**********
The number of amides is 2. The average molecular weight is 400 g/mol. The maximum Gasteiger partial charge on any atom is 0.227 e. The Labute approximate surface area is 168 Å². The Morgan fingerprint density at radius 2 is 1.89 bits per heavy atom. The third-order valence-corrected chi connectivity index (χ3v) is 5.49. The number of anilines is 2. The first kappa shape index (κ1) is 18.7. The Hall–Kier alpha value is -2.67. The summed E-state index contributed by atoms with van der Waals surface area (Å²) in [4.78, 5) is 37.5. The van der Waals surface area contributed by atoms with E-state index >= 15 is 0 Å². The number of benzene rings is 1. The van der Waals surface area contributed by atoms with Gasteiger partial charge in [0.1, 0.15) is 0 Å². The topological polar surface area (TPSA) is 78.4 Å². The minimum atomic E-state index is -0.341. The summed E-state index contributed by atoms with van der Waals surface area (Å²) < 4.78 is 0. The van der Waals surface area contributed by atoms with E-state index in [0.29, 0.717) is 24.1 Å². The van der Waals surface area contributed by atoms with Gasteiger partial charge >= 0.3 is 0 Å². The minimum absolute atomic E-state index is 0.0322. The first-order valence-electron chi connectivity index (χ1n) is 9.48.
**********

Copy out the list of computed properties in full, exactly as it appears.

The number of amides is 2. The average molecular weight is 400 g/mol. The maximum Gasteiger partial charge on any atom is 0.227 e. The Labute approximate surface area is 168 Å². The Morgan fingerprint density at radius 2 is 1.89 bits per heavy atom. The third-order valence-corrected chi connectivity index (χ3v) is 5.49. The number of anilines is 2. The first kappa shape index (κ1) is 18.7. The Hall–Kier alpha value is -2.67. The summed E-state index contributed by atoms with van der Waals surface area (Å²) in [4.78, 5) is 37.5. The van der Waals surface area contributed by atoms with E-state index >= 15 is 0 Å². The number of benzene rings is 1. The van der Waals surface area contributed by atoms with Gasteiger partial charge in [0.1, 0.15) is 0 Å². The topological polar surface area (TPSA) is 78.4 Å². The minimum atomic E-state index is -0.341. The summed E-state index contributed by atoms with van der Waals surface area (Å²) < 4.78 is 0. The van der Waals surface area contributed by atoms with E-state index in [0.29, 0.717) is 24.1 Å². The van der Waals surface area contributed by atoms with Gasteiger partial charge >= 0.3 is 0 Å². The minimum absolute atomic E-state index is 0.0322. The first-order valence-electron chi connectivity index (χ1n) is 9.48.